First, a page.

Thousands of families face the trauma of seeing elderly loved ones kicked out of care homes amid a “tsunami” of providers closing.
The number of private care givers handing back local authority contracts has more than tripled in 22 months, research by the Mirror has revealed.
And NHS England data showed that 56% of hospital patients fit for discharge cannot leave because there is no social care in place for them.
On an average day, 12,168 patients remained in hospital who no longer met the criteria to be there.
And the problem was mainly down to elderly patients being unable to get care in their own home or a residential place.
The Mirror’s research shows the shocking depth of the social care crisis. In 2019, there were 731 contracts for residential care and care in the community handed back, while in just 10 months last year the figure was 1,939.
The returned care contracts last year left 4,720 vulnerable adults suffering distressing upheaval. Some families were given just 42 hours to find a new home.
The figures, revealed after Freedom of Information requests from the Mirror, suggest 45 care contracts are being handed back by providers each week.
And we reveal the human cost of care home turmoil, with one daughter telling how she found her mother, who had advanced dementia, sitting in the middle of her cold and dark new room, with her head in her hands crying.
And a husband in Liverpool told us how he was “terrified” his wife, who has Alzheimer’s, would be moved too far away for him to carry on his daily visits. Care home bosses blame the closures on staff shortages, Covid, and a lack of funding from local authorities.
The Care Quality Commission said staff vacancies in care homes were up from 6% in April 2021 to 11.5% in December.
Kate Terroni, of the CQC, said: “Staffing pressures are being felt across all health and care settings. More stability in social care is the key that will unlock improved access and quality for the people who use it – and it will also help ease pressure on the NHS, enabling more people to leave hospital in a timely way when they are medically fit to do so.”
Health Secretary Sajid Javid is under intense pressure from the unions to step in.
UNISON General Secretary Christina McAnea said: “Ministers must hear the clanging alarm bells and invest in social care.
“These figures paint a horrifying picture of a broken system. Every failed contract means sub-standard care for elderly, disabled and vulnerable people, and workers exploited with poverty wages and little or no sick pay. This has to stop.”
Morgan Vine, of Independent Age, said: “We have been receiving a higher number of calls to our helpline from people in this situation. Increased care home closures illustrate just how much some care providers are struggling.”
Justin Russi, who runs care homes in County Durham and Teesside, said: “I got served at the checkout in the local supermarket by someone who used to be my senior carer. She was getting more money, doing less work, pushing someone’s shopping along a conveyor belt.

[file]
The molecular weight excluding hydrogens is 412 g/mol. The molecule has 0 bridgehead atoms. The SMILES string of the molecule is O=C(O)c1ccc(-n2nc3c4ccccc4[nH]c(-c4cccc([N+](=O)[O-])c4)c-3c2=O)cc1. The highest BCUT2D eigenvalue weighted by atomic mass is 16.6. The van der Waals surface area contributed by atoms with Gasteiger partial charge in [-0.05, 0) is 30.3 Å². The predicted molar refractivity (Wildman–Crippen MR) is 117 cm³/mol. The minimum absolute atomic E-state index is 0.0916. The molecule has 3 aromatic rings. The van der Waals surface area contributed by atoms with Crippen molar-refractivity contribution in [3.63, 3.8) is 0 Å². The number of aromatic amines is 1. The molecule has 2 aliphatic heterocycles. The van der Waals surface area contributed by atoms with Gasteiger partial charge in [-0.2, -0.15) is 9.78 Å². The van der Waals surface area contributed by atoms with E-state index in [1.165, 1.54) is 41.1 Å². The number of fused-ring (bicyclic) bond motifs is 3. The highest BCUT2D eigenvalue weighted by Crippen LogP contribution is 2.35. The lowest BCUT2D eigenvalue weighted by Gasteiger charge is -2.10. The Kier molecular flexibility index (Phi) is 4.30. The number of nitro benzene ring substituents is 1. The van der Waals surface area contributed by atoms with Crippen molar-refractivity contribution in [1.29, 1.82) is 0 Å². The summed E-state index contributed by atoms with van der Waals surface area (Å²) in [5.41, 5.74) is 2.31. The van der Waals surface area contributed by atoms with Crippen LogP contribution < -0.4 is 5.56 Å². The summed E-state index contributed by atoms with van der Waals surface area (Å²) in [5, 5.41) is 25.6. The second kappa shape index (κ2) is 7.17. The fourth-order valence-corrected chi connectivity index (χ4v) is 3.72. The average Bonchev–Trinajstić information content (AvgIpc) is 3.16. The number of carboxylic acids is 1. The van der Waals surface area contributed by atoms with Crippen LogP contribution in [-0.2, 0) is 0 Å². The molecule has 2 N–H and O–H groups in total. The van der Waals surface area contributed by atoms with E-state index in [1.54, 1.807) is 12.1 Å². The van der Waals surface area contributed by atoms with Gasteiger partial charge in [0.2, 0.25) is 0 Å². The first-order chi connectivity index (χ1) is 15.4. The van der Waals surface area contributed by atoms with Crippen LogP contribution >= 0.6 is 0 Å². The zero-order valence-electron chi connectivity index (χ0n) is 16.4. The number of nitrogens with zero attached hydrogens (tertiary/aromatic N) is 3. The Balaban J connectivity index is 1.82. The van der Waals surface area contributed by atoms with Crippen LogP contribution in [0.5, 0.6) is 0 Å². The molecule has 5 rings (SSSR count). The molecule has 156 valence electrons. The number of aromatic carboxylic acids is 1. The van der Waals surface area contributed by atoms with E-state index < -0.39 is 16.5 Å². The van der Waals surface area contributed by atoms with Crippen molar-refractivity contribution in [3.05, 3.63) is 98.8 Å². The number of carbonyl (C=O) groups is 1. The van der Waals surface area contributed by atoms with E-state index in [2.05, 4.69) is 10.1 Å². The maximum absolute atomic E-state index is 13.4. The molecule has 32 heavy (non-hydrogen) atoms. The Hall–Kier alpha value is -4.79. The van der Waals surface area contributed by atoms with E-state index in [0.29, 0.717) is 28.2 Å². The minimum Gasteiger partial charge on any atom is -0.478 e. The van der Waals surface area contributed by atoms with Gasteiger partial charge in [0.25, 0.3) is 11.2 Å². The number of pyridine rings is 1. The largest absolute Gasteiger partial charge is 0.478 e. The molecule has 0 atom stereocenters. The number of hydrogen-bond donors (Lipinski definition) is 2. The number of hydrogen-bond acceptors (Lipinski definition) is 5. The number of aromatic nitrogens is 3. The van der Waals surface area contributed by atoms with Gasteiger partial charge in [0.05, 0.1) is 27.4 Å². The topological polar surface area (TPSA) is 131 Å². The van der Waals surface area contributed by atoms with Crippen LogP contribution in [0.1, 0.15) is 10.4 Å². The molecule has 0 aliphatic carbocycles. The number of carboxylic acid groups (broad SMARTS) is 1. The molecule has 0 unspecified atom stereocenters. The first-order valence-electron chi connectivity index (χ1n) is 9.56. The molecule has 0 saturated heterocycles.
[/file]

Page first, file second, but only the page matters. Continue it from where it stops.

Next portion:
“£9.50 does not cut the mustard when you can go down to the local supermarket and get £11 an hour. It’s a joke.”
Nicola Richards, from Palms Row Health Care in Sheffield, had to close one of her three homes and warned of a “tsunami” of other closures to come across the UK. She said: “It’s heartbreaking to close a home. Care homes across the country have been in financial difficulty for a long time due to the current care system and a lack of government support.”
Our research showed one area hit hard was Southend in Essex, where there were no care home closures at all in 2019, then four in 2020 and six in the first 10 months of 2021. As of this month, just 88 remain open in the town.
Essex County Council said: “Significant pressures are being experienced nationwide. Essex is no exception.”
From the 150 replies we received to our FoI requests, London councils were among those least likely to report having contracts handed back, with around half in the capital having none since 2019.
But the closures are having an impact on the NHS, data showing hospital bed occupancy at 94% and 11 trusts reporting occupancy above 98% last week.
To operate safely, occupancy should be below 85% to cope with spikes. Shrewsbury and Telford Hospital NHS Trust declared a critical incident yesterday due to overwhelming demand.
Miriam Deakin, of NHS Providers, said: “Delayed discharges continue to be an issue, highlighting pressures across the health and care system.”
A Department of Health and Social Care spokesperson said: “Care staff are working incredibly hard and we are doing everything we can to support them – including through a £462.5 million recruitment fund and expanding the Health and Care Visa scheme to bolster the workforce.
“Over the course of the pandemic, we have made available more than £2.9 billion in specific funding for adult social care.
“More than 55 million PCR and 166 million LFD kits have been delivered to care homes and we have invested a further £478 million to support safe and timely hospital discharges to get patients into the best place for their care and support to continue.”